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Taxing Faxing, Part 32

, , , , , , | Working | April 20, 2022

My mother tells this story of her “horrible” boss:

Boss: “Fax a report to [number].”

Mom took the document immediately to the fax machine, loaded it up, dialed the number, and walked away. After a few minutes, she heard the chirp indicating it was done. She got distracted by other responsibilities and hadn’t cleared the fax machine when the boss came back into the office, screaming:


Mom: *Quietly.* “I did fax it.”


Apparently, the boss fully expected the documents to be physically teleported to the other office like something out of ‘Star Trek.’

Taxing Faxing, Part 31
Taxing Faxing, Part 30
Taxing Faxing, Part 29
Taxing Faxing, Part 28
Taxing Faxing, Part 27

Their Political Views Are Razor Sharp

, , , , , , | Right | April 20, 2022

For a short time, I was a notary/receptionist at a legal document preparation office. More often than not, we were preparing and executing trusts. I’ve met a few unusual people while here. But this couple stands out the most.

We were chatting while the office manager had to reprint a miss-signed page, come to find out that this couple had some very… odd points of view. They were convinced that Hurricane Katrina was so devastating because the Democrats were holding the storm in place with lasers.

Yes, lasers.

Yes, they were serious, because I made the mistake of asking more.

Maybe If I’d Learned That Song I’d Be Better At Math

, , , , , , , , | Learning | April 11, 2022

This took place in 2001. I was nine years old and in third grade. We were just starting to learn multiplication and were learning the multiples of threes. My teacher warned us that from here on out, the multiplications were going to get harder and she didn’t want us to feel overwhelmed, so she came up with a song to help us remember the solutions to multiplying threes.

Teacher: “I am going to sing a song that’ll help you memorize all the multiples of three up to the number thirty. I sing this song every year to my students and I’ve had past students, including middle schoolers and even high schoolers, who come back to visit me tell me they remember this song. Are you ready?”

Us: “Yes!”

Teacher: “Three, six, nine, the monkey drank wine; twelve, fifteen, eighteen, we’re going skating; twenty-one, twenty-four, twenty-seven, we’re almost to heaven; thirty!”

Our class erupted in laughter at the silliness of the song, and we asked her to sing it again which she did.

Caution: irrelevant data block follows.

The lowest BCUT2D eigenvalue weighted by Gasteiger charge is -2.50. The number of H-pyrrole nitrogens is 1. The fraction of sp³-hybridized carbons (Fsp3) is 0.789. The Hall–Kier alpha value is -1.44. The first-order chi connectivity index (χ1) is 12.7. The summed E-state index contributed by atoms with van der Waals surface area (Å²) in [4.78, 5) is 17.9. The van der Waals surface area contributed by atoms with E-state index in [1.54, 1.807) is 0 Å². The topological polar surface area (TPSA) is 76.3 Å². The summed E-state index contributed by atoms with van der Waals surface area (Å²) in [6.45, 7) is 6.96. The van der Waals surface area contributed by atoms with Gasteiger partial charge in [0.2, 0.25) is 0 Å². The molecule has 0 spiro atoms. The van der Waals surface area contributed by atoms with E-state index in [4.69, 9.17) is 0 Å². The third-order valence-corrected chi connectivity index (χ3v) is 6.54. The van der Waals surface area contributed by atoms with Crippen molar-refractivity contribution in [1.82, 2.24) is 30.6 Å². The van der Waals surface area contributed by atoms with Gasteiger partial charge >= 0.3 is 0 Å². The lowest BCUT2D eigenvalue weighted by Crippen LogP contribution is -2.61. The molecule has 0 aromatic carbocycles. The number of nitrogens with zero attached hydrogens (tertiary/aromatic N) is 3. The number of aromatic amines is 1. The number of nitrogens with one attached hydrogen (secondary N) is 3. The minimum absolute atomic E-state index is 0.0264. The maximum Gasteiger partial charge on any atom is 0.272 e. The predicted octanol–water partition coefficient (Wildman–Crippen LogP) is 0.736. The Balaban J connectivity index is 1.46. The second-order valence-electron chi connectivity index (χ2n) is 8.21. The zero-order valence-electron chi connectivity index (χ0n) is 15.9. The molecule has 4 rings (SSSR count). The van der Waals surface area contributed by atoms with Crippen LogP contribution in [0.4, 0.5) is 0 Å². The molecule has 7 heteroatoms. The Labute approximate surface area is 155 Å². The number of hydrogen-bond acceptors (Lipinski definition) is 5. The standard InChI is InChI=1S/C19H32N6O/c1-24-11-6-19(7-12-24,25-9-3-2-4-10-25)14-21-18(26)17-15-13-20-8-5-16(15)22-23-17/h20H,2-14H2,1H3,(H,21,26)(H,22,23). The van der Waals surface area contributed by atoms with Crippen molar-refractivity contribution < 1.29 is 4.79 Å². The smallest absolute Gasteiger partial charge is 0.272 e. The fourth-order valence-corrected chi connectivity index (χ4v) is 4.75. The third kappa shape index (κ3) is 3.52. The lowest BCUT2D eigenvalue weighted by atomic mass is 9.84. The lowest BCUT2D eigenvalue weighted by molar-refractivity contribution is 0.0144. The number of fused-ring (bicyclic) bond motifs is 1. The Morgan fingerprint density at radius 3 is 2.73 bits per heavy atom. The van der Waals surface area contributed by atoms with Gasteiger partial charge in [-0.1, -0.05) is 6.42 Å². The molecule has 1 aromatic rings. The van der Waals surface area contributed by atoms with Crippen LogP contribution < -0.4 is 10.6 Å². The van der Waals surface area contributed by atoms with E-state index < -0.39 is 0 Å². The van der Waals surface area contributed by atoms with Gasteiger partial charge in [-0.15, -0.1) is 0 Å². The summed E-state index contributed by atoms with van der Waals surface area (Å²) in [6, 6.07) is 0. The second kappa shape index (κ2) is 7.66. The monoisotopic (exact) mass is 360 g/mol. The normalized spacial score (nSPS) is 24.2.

Classmate #1: “Mrs. [Teacher], there’s no way we’re going to remember this when we get older. It’s too silly!”

Teacher: “You might say that now, but I’m telling you, I have students from many years ago come up to me and say one of their favorite memories was learning this song and they still use it to this day!”

Classmate #2: “Yeah, right!”

Fast forward to today. I just turned thirty and I taught my nine-year-old nephew, who is just starting to learn how to multiply, this song my teacher sang all those years ago. It might sound silly, but it turns out she was right when she said we would never forget that song!

Math Turns People Into Monsters

, , , , | Right | April 9, 2022

Client: “Okay, I’ve totaled everything and I’ve come up with $543,698. Double-check my math.”

Me: “I got $562,552.”

Client: “That’s wrong. Do it again.”

I add all the numbers again.

Me: “Okay, $562,552.”

Client: “What? Now we have three different numbers!”

Me: “No, we don’t. That’s the same–”

Client: “Stop talking! You’re doing something wrong. Just concentrate on the counting, and the numbers won’t come out so screwy.”

Me: “I’m pretty sure it’s $562,552.”

Client: “Now you’re just pulling numbers out of the air. Do the math again!”

I redo everything from scratch.

Me: “Okay, the total is… $562,552, definitely!”

Client: “See, that’s what I had the first time!”

This Is Why We Used Cheerios In My Class

, , , , , | Learning | April 8, 2022

I was in first grade in the mid-1990s. My class is currently learning addition and just about everyone is counting on their fingers. We are working on a math sheet in class and I finish mine pretty quickly.

I peer over at the girl sitting next to me and notice that some of her answers are wrong. Upon further observation, I see that she, much like the others, is using her fingers to count, which is fine until she goes to count the fingers on her next hand. When adding numbers such as three and three, she will start with three fingers up on one hand and then raise the other two fingers on her hand for the next three. Then, she moves to her other hand for the last one, but the thumb on her other hand goes up (or out, rather) at the same time as her pointer finger. Then, she counts how many fingers she actively has up. She then writes seven under the total line.

Being the outgoing and kind-hearted child that I am, I try to point out what she is doing wrong.

Me: “Hey, [Girl], that answer’s wrong.”

Girl: *Defensive immediately* “No, it’s not!”

Me: “I can show you. See, when you count—”

Girl: “Leave me alone, [My Name]. You’re doing it wrong!”

Me: “But, when you count on your fingers, you’re—”

She slams her pencil down and puts her hands up near my face with three fingers up on her right hand and her left hand in a closed fist.

Girl: “I’m not doing it wrong, see?! One.” *Her right pinky finger goes up* “Two.” *Her right thumb goes up* “THREE!” *Pointer AND thumb on her left hand go up* “See?! Seven fingers! Three plus three is seven! I’m not wrong! Leave me alone!”

It was at that moment, at the ripe old age of six, that I learned that it’s pointless to argue with a stupid person.